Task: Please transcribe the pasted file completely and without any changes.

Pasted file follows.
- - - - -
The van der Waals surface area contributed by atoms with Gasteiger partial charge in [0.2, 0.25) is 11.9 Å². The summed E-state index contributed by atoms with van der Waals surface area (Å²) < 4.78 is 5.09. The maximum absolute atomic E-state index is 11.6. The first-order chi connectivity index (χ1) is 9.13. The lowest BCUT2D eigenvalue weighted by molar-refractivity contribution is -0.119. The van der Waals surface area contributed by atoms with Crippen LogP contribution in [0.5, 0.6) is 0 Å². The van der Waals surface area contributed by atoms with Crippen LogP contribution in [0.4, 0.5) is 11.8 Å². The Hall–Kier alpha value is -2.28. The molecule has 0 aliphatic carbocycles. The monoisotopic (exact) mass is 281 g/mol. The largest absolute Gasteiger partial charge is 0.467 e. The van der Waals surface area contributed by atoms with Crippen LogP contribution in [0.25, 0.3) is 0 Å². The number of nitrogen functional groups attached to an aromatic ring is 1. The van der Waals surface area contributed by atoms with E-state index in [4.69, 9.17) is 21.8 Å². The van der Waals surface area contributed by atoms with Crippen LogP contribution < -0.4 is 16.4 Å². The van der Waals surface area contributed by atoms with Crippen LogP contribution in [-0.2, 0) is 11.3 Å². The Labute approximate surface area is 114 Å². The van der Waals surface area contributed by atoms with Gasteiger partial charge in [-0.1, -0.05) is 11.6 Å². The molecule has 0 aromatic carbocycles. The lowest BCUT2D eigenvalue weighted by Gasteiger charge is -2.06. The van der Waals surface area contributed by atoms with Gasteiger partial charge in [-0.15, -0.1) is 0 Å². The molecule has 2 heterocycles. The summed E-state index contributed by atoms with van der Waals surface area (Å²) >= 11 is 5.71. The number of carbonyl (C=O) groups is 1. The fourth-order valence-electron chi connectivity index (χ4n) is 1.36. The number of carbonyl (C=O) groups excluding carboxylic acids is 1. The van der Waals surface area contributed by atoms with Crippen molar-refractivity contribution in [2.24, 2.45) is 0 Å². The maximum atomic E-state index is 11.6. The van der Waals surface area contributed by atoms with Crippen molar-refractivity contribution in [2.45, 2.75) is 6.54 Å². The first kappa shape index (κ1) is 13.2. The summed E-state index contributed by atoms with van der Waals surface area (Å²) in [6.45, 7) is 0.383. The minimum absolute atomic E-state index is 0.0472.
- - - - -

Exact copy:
The van der Waals surface area contributed by atoms with Gasteiger partial charge in [0.2, 0.25) is 11.9 Å². The summed E-state index contributed by atoms with van der Waals surface area (Å²) < 4.78 is 5.09. The maximum absolute atomic E-state index is 11.6. The first-order chi connectivity index (χ1) is 9.13. The lowest BCUT2D eigenvalue weighted by molar-refractivity contribution is -0.119. The van der Waals surface area contributed by atoms with Crippen LogP contribution in [0.5, 0.6) is 0 Å². The van der Waals surface area contributed by atoms with Crippen LogP contribution in [0.4, 0.5) is 11.8 Å². The Hall–Kier alpha value is -2.28. The molecule has 0 aliphatic carbocycles. The monoisotopic (exact) mass is 281 g/mol. The largest absolute Gasteiger partial charge is 0.467 e. The van der Waals surface area contributed by atoms with Crippen LogP contribution in [0.25, 0.3) is 0 Å². The number of nitrogen functional groups attached to an aromatic ring is 1. The van der Waals surface area contributed by atoms with E-state index in [4.69, 9.17) is 21.8 Å². The van der Waals surface area contributed by atoms with Crippen LogP contribution < -0.4 is 16.4 Å². The van der Waals surface area contributed by atoms with Crippen LogP contribution in [-0.2, 0) is 11.3 Å². The Labute approximate surface area is 114 Å². The van der Waals surface area contributed by atoms with Gasteiger partial charge in [-0.1, -0.05) is 11.6 Å². The molecule has 0 aromatic carbocycles. The lowest BCUT2D eigenvalue weighted by Gasteiger charge is -2.06. The van der Waals surface area contributed by atoms with Gasteiger partial charge in [-0.15, -0.1) is 0 Å². The molecule has 2 heterocycles. The summed E-state index contributed by atoms with van der Waals surface area (Å²) >= 11 is 5.71. The number of carbonyl (C=O) groups is 1. The fourth-order valence-electron chi connectivity index (χ4n) is 1.36. The number of carbonyl (C=O) groups excluding carboxylic acids is 1. The van der Waals surface area contributed by atoms with Crippen molar-refractivity contribution in [2.24, 2.45) is 0 Å². The maximum atomic E-state index is 11.6. The van der Waals surface area contributed by atoms with Crippen molar-refractivity contribution in [2.45, 2.75) is 6.54 Å². The first kappa shape index (κ1) is 13.2. The summed E-state index contributed by atoms with van der Waals surface area (Å²) in [6.45, 7) is 0.383. The minimum absolute atomic E-state index is 0.0472.